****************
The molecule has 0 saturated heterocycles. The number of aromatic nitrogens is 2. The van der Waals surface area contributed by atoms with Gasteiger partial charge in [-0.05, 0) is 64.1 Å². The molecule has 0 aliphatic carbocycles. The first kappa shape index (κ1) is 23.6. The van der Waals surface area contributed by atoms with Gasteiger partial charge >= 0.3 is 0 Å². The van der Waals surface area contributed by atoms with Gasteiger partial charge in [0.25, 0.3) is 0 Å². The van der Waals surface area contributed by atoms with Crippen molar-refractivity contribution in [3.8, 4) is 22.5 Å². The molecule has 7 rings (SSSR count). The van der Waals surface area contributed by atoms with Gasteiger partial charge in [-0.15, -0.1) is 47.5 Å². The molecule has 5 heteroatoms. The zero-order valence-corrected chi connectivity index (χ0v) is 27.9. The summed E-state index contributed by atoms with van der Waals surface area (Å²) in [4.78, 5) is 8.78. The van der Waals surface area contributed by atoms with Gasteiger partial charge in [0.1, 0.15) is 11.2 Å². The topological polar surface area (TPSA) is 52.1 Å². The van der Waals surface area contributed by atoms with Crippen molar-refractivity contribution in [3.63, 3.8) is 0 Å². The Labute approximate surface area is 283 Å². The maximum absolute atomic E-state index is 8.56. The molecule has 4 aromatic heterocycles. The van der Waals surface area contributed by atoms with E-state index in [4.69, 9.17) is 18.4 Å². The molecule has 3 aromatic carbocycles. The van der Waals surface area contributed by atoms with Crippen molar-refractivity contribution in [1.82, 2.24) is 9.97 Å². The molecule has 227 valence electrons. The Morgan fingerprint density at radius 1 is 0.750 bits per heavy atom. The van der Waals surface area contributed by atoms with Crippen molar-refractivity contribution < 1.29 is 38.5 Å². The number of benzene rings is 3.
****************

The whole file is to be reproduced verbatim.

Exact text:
The molecule has 0 saturated heterocycles. The number of aromatic nitrogens is 2. The van der Waals surface area contributed by atoms with Gasteiger partial charge in [-0.05, 0) is 64.1 Å². The molecule has 0 aliphatic carbocycles. The first kappa shape index (κ1) is 23.6. The van der Waals surface area contributed by atoms with Gasteiger partial charge >= 0.3 is 0 Å². The van der Waals surface area contributed by atoms with Gasteiger partial charge in [0.25, 0.3) is 0 Å². The van der Waals surface area contributed by atoms with Crippen molar-refractivity contribution in [3.8, 4) is 22.5 Å². The molecule has 7 rings (SSSR count). The van der Waals surface area contributed by atoms with Gasteiger partial charge in [-0.15, -0.1) is 47.5 Å². The molecule has 5 heteroatoms. The zero-order valence-corrected chi connectivity index (χ0v) is 27.9. The summed E-state index contributed by atoms with van der Waals surface area (Å²) in [4.78, 5) is 8.78. The van der Waals surface area contributed by atoms with Gasteiger partial charge in [0.1, 0.15) is 11.2 Å². The topological polar surface area (TPSA) is 52.1 Å². The van der Waals surface area contributed by atoms with Crippen molar-refractivity contribution in [3.63, 3.8) is 0 Å². The Labute approximate surface area is 283 Å². The maximum absolute atomic E-state index is 8.56. The molecule has 4 aromatic heterocycles. The van der Waals surface area contributed by atoms with E-state index in [4.69, 9.17) is 18.4 Å². The molecule has 3 aromatic carbocycles. The van der Waals surface area contributed by atoms with Crippen molar-refractivity contribution in [1.82, 2.24) is 9.97 Å². The molecule has 227 valence electrons. The Morgan fingerprint density at radius 1 is 0.750 bits per heavy atom. The van der Waals surface area contributed by atoms with Crippen molar-refractivity contribution < 1.29 is 38.5 Å². The number of benzene rings is 3.